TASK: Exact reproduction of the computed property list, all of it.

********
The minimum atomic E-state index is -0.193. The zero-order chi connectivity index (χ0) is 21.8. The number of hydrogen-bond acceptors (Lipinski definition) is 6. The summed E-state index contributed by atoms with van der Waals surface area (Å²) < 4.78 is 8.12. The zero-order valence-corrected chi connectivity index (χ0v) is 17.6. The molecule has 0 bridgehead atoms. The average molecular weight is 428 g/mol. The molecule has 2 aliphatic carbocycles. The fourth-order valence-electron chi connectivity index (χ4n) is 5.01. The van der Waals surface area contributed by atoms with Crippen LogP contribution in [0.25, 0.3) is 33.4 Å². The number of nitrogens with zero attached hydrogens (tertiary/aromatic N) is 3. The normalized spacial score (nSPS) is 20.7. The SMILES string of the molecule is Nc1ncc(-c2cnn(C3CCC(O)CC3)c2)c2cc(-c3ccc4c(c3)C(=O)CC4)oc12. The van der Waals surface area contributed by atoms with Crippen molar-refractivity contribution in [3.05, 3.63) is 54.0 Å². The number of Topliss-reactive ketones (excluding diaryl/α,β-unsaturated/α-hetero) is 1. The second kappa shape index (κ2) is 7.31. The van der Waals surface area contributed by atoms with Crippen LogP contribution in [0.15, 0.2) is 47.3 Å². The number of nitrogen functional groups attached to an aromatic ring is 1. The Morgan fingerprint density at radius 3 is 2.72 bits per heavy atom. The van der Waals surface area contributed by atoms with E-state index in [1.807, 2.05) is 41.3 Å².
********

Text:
The minimum atomic E-state index is -0.193. The zero-order chi connectivity index (χ0) is 21.8. The number of hydrogen-bond acceptors (Lipinski definition) is 6. The summed E-state index contributed by atoms with van der Waals surface area (Å²) < 4.78 is 8.12. The zero-order valence-corrected chi connectivity index (χ0v) is 17.6. The molecule has 0 bridgehead atoms. The average molecular weight is 428 g/mol. The molecule has 2 aliphatic carbocycles. The fourth-order valence-electron chi connectivity index (χ4n) is 5.01. The van der Waals surface area contributed by atoms with Crippen LogP contribution in [0.25, 0.3) is 33.4 Å². The number of nitrogens with zero attached hydrogens (tertiary/aromatic N) is 3. The normalized spacial score (nSPS) is 20.7. The SMILES string of the molecule is Nc1ncc(-c2cnn(C3CCC(O)CC3)c2)c2cc(-c3ccc4c(c3)C(=O)CC4)oc12. The van der Waals surface area contributed by atoms with Crippen molar-refractivity contribution in [3.05, 3.63) is 54.0 Å². The number of Topliss-reactive ketones (excluding diaryl/α,β-unsaturated/α-hetero) is 1. The second kappa shape index (κ2) is 7.31. The van der Waals surface area contributed by atoms with Crippen LogP contribution in [0.15, 0.2) is 47.3 Å². The number of nitrogen functional groups attached to an aromatic ring is 1. The Morgan fingerprint density at radius 3 is 2.72 bits per heavy atom. The van der Waals surface area contributed by atoms with E-state index in [1.807, 2.05) is 41.3 Å².